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# If (3^4)(5^6)(7^3) = (35^n)(x), where x and n are both posit

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If (3^4)(5^6)(7^3) = (35^n)(x), where x and n are both posit  [#permalink]

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25 Feb 2013, 14:13
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55% (hard)

Question Stats:

56% (01:31) correct 44% (01:41) wrong based on 468 sessions

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If (3^4)(5^6)(7^3) = (35^n)(x), where x and n are both positive integers, how many different possible values of n are there?

A. 1
B. 2
C. 3
D. 4
E. 6

So what I did is basically making 35^n = (5^n)(7^n)

Thought the answer is B but i was wrong.
Can anyone explain?
Magoosh GMAT Instructor
Joined: 28 Dec 2011
Posts: 4473
Re: If (3^4)(5^6)(7^3) = (35^n)(x), where x and n are both posit  [#permalink]

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25 Feb 2013, 15:31
4
2
roygush wrote:
If (3^4)(5^6)(7^3) = (35^n)(x), where x and n are both positive integers, how many different possible values of n are there?

A.1
B.2
C.3
D.4
E.6

So what I did is basically making 35^n = (5^n)(7^n)

Thought the answer is B but i was wrong.
Can anyone explain?

Dear Roygush

I must say, starting from 35^n = (5^n)(7^n), it's not clear to me how you wound up with only two possibilities. Your reasoning is not clear to me. I would say --- start on the left side ---

The factor of (3^4) doesn't play into the (35^n) at all --- that will have to go into the x, no choice.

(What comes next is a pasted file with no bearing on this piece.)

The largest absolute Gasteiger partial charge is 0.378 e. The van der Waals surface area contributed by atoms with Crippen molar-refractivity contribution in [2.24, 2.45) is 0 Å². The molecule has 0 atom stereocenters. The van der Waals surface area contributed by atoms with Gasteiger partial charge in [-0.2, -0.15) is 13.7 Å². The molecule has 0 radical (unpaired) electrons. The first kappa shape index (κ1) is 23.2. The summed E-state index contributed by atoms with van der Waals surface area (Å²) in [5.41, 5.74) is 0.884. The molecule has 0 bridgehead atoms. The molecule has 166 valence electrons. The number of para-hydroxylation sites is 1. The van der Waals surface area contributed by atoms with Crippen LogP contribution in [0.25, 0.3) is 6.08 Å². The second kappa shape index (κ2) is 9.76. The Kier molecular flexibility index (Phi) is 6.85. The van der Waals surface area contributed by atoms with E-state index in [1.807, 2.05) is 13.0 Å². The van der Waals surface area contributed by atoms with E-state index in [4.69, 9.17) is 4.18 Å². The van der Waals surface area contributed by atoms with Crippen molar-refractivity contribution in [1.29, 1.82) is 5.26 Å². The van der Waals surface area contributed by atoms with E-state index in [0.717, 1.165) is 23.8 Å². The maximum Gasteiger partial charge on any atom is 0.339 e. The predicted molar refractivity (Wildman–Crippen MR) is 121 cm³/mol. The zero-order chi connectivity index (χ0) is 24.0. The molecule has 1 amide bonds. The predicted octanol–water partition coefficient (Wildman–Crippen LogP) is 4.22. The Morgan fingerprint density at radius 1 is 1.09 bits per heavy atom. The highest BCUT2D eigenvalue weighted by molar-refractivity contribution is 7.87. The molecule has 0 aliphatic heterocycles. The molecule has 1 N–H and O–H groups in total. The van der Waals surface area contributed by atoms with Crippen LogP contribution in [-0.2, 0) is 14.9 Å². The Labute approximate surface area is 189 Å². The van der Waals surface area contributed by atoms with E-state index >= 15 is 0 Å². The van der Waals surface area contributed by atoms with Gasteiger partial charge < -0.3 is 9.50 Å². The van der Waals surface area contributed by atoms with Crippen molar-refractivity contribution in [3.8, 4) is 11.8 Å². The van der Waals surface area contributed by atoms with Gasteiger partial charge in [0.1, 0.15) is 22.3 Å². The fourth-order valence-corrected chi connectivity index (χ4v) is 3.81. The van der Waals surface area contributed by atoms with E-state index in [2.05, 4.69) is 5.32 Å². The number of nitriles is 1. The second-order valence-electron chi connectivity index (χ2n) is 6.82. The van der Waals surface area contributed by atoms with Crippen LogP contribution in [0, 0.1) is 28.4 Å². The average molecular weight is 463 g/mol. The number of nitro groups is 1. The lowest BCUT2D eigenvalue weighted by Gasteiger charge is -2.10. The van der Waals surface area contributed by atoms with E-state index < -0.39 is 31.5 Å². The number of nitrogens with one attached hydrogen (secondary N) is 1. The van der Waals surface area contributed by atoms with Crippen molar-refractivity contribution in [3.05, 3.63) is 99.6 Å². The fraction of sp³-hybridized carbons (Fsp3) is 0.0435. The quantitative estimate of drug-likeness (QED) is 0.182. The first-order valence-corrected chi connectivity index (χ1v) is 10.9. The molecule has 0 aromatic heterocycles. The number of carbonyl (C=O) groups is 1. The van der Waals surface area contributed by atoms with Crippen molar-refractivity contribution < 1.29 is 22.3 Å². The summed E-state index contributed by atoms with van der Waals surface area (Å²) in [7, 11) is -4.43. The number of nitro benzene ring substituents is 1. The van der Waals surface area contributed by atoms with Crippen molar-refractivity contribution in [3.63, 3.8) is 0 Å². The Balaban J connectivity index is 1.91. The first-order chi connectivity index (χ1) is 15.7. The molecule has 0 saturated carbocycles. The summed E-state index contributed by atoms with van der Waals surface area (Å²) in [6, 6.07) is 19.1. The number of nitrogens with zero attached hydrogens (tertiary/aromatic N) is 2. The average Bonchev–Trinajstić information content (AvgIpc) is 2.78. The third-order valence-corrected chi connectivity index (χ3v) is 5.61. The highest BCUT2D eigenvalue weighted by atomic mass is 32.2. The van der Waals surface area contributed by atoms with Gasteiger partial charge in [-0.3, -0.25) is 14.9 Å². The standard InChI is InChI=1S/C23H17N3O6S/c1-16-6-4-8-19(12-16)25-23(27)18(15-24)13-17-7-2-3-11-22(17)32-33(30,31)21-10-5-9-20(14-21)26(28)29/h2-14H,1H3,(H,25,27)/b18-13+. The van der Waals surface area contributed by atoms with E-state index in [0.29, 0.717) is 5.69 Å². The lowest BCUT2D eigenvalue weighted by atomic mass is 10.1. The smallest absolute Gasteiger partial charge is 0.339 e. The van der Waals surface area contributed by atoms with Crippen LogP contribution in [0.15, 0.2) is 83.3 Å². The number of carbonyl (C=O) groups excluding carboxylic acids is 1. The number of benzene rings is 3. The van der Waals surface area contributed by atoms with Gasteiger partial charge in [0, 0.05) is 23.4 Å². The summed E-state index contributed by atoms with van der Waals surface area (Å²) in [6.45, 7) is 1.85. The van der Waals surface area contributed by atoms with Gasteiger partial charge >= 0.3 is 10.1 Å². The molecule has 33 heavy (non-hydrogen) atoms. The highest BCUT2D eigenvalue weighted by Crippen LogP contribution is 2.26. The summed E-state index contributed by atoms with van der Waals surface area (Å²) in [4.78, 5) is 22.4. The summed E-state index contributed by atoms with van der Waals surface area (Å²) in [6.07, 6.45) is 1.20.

We have three factors of 7, so that means we could have as many as three powers of 35 ------ we could have 35^1, 35^2, or 35^3. We can't have 35^0 = 1, because even though 1 is positive integer, that would make n = 0, and zero is not a positive integer. So, those three values of n, 1 and 2 and 3, are the only possibilities. Therefore, there are three possibilities.

n = 1 -------> x = (3^4)(5^5)(7^2)
n = 2 -------> x = (3^4)(5^4)(7^1)
n = 3 -------> x = (3^4)(5^3)

Does all that make sense?

Mike
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##### General Discussion
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Re: If (3^4)(5^6)(7^3) = (35^n)(x), where x and n are both posit  [#permalink]

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25 Feb 2013, 18:45
2
(3^4) (5^3) (5^3) (7^3) = (3^4) (5^3) (35^3) => n = 3, x = (3^4) (5^3)
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Re: If (3^4)(5^6)(7^3) = (35^n)(x), where x and n are both posit  [#permalink]

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26 Feb 2013, 03:02
4
2
If (3^4)(5^6)(7^3) = (35^n)(x), where x and n are both positive integers, how many different possible values of n are there?

A. 1
B. 2
C. 3
D. 4
E. 6

Notice that the power of 7 in LHS is limiting the value of n, thus n cannot be more than 3 and since n is a positive integer, then n could be 1, 2, or 3.

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Re: If (3^4)(5^6)(7^3) = (35^n)(x), where x and n are both posit  [#permalink]

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26 Feb 2013, 08:40
thank you all.
Its clear now and i should have thought about it myself.
Magoosh GMAT Instructor
Joined: 28 Dec 2011
Posts: 4473
Re: If (3^4)(5^6)(7^3) = (35^n)(x), where x and n are both posit  [#permalink]

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26 Feb 2013, 11:33
1
This question turned out to be relatively easy, but it inspired me to create a similar question that's a little more challenging:
if-a-and-b-are-positive-integers-and-147953.html

Mike
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Re: If (3^4)(5^6)(7^3) = (35^n)(x), where x and n are both posit  [#permalink]

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06 Jul 2013, 12:34
Bunuel wrote:
If (3^4)(5^6)(7^3) = (35^n)(x), where x and n are both positive integers, how many different possible values of n are there?

A. 1
B. 2
C. 3
D. 4
E. 6